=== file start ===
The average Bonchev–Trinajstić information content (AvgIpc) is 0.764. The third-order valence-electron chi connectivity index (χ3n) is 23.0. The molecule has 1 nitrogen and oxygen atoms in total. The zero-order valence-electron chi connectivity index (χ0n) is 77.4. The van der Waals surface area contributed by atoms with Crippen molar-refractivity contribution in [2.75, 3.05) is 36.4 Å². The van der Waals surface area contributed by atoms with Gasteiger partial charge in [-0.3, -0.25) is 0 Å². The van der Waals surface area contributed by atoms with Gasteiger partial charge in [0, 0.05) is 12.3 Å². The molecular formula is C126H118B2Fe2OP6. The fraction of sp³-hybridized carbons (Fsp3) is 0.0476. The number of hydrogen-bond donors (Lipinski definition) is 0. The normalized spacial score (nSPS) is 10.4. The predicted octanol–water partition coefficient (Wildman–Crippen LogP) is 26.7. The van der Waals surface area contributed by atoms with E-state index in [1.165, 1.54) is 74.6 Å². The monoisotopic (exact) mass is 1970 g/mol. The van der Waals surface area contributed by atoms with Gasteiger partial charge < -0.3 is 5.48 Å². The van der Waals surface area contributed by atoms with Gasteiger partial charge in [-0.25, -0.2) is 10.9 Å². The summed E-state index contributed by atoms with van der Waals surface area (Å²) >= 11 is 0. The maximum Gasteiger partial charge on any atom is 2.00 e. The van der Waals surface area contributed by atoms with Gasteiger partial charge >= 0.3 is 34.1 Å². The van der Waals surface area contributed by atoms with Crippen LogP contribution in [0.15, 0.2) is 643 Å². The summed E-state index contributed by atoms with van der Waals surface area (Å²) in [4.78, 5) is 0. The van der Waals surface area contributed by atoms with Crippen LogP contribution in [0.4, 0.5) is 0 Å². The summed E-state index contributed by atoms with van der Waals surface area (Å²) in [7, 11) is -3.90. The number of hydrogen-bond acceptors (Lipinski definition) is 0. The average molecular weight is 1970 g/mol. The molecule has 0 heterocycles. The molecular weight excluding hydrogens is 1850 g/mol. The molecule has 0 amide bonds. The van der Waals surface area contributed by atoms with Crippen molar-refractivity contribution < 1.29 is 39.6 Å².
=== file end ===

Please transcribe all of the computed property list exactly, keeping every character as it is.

The average Bonchev–Trinajstić information content (AvgIpc) is 0.764. The third-order valence-electron chi connectivity index (χ3n) is 23.0. The molecule has 1 nitrogen and oxygen atoms in total. The zero-order valence-electron chi connectivity index (χ0n) is 77.4. The van der Waals surface area contributed by atoms with Crippen molar-refractivity contribution in [2.75, 3.05) is 36.4 Å². The van der Waals surface area contributed by atoms with Gasteiger partial charge in [-0.3, -0.25) is 0 Å². The van der Waals surface area contributed by atoms with Gasteiger partial charge in [0, 0.05) is 12.3 Å². The molecular formula is C126H118B2Fe2OP6. The fraction of sp³-hybridized carbons (Fsp3) is 0.0476. The number of hydrogen-bond donors (Lipinski definition) is 0. The normalized spacial score (nSPS) is 10.4. The predicted octanol–water partition coefficient (Wildman–Crippen LogP) is 26.7. The van der Waals surface area contributed by atoms with E-state index in [1.165, 1.54) is 74.6 Å². The monoisotopic (exact) mass is 1970 g/mol. The van der Waals surface area contributed by atoms with Gasteiger partial charge < -0.3 is 5.48 Å². The van der Waals surface area contributed by atoms with Gasteiger partial charge in [-0.25, -0.2) is 10.9 Å². The summed E-state index contributed by atoms with van der Waals surface area (Å²) >= 11 is 0. The maximum Gasteiger partial charge on any atom is 2.00 e. The van der Waals surface area contributed by atoms with Gasteiger partial charge >= 0.3 is 34.1 Å². The van der Waals surface area contributed by atoms with Crippen LogP contribution in [0.15, 0.2) is 643 Å². The summed E-state index contributed by atoms with van der Waals surface area (Å²) in [4.78, 5) is 0. The van der Waals surface area contributed by atoms with Crippen LogP contribution in [0.4, 0.5) is 0 Å². The summed E-state index contributed by atoms with van der Waals surface area (Å²) in [7, 11) is -3.90. The number of hydrogen-bond acceptors (Lipinski definition) is 0. The average molecular weight is 1970 g/mol. The molecule has 0 heterocycles. The molecular weight excluding hydrogens is 1850 g/mol. The molecule has 0 amide bonds. The van der Waals surface area contributed by atoms with Crippen molar-refractivity contribution < 1.29 is 39.6 Å².